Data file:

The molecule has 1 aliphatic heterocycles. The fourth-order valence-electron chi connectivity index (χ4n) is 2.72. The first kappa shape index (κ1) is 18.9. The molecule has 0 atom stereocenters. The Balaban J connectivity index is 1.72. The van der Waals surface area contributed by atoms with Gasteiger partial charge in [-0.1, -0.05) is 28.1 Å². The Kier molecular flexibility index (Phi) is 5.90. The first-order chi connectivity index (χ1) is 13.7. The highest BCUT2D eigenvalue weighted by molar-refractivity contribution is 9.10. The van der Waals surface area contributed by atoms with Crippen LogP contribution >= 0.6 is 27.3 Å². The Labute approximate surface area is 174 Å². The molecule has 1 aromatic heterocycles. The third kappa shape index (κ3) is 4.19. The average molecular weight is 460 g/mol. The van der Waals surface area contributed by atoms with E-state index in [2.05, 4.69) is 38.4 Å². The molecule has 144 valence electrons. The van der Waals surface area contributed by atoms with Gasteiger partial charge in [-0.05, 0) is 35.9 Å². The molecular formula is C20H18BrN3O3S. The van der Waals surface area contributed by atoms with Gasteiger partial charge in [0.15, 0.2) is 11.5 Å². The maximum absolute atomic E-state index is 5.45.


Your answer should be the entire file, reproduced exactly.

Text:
The molecule has 1 aliphatic heterocycles. The fourth-order valence-electron chi connectivity index (χ4n) is 2.72. The first kappa shape index (κ1) is 18.9. The molecule has 0 atom stereocenters. The Balaban J connectivity index is 1.72. The van der Waals surface area contributed by atoms with Gasteiger partial charge in [-0.1, -0.05) is 28.1 Å². The Kier molecular flexibility index (Phi) is 5.90. The first-order chi connectivity index (χ1) is 13.7. The highest BCUT2D eigenvalue weighted by molar-refractivity contribution is 9.10. The van der Waals surface area contributed by atoms with Crippen LogP contribution >= 0.6 is 27.3 Å². The Labute approximate surface area is 174 Å². The molecule has 1 aromatic heterocycles. The third kappa shape index (κ3) is 4.19. The average molecular weight is 460 g/mol. The van der Waals surface area contributed by atoms with E-state index in [2.05, 4.69) is 38.4 Å². The molecule has 144 valence electrons. The van der Waals surface area contributed by atoms with Gasteiger partial charge in [-0.05, 0) is 35.9 Å². The molecular formula is C20H18BrN3O3S. The van der Waals surface area contributed by atoms with Gasteiger partial charge in [0.15, 0.2) is 11.5 Å². The maximum absolute atomic E-state index is 5.45.